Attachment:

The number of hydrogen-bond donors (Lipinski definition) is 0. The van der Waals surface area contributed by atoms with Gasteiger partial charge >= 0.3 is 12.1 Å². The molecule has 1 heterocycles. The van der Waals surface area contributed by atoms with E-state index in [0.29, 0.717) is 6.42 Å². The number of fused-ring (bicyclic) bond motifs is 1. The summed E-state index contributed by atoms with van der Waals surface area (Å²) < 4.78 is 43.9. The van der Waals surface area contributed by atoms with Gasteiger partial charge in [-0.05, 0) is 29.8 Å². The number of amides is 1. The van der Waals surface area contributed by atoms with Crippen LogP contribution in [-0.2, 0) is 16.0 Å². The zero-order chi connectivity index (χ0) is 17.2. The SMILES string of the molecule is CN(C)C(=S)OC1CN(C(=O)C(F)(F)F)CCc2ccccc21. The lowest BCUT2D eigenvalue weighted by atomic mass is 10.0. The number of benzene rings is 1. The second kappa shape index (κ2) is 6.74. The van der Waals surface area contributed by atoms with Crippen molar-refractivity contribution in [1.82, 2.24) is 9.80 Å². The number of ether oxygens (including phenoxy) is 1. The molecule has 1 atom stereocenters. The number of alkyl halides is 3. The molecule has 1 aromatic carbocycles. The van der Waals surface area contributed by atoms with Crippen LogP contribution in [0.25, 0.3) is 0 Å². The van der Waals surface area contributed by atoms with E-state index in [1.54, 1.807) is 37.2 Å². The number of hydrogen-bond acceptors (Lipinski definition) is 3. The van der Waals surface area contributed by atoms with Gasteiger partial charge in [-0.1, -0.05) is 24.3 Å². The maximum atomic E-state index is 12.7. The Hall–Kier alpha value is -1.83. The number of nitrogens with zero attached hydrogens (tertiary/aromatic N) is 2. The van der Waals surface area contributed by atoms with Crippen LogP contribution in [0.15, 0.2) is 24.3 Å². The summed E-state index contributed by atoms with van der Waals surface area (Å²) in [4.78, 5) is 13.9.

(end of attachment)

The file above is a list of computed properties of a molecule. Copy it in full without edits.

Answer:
The number of hydrogen-bond donors (Lipinski definition) is 0. The van der Waals surface area contributed by atoms with Gasteiger partial charge >= 0.3 is 12.1 Å². The molecule has 1 heterocycles. The van der Waals surface area contributed by atoms with E-state index in [0.29, 0.717) is 6.42 Å². The number of fused-ring (bicyclic) bond motifs is 1. The summed E-state index contributed by atoms with van der Waals surface area (Å²) < 4.78 is 43.9. The van der Waals surface area contributed by atoms with Gasteiger partial charge in [-0.05, 0) is 29.8 Å². The number of amides is 1. The van der Waals surface area contributed by atoms with Crippen LogP contribution in [-0.2, 0) is 16.0 Å². The zero-order chi connectivity index (χ0) is 17.2. The SMILES string of the molecule is CN(C)C(=S)OC1CN(C(=O)C(F)(F)F)CCc2ccccc21. The lowest BCUT2D eigenvalue weighted by atomic mass is 10.0. The number of benzene rings is 1. The second kappa shape index (κ2) is 6.74. The van der Waals surface area contributed by atoms with Crippen molar-refractivity contribution in [1.82, 2.24) is 9.80 Å². The number of ether oxygens (including phenoxy) is 1. The molecule has 1 atom stereocenters. The number of alkyl halides is 3. The molecule has 1 aromatic carbocycles. The van der Waals surface area contributed by atoms with Crippen LogP contribution in [0.25, 0.3) is 0 Å². The van der Waals surface area contributed by atoms with E-state index in [1.54, 1.807) is 37.2 Å². The number of hydrogen-bond acceptors (Lipinski definition) is 3. The van der Waals surface area contributed by atoms with Gasteiger partial charge in [-0.1, -0.05) is 24.3 Å². The maximum atomic E-state index is 12.7. The Hall–Kier alpha value is -1.83. The number of nitrogens with zero attached hydrogens (tertiary/aromatic N) is 2. The van der Waals surface area contributed by atoms with Crippen LogP contribution in [0.15, 0.2) is 24.3 Å². The summed E-state index contributed by atoms with van der Waals surface area (Å²) in [4.78, 5) is 13.9.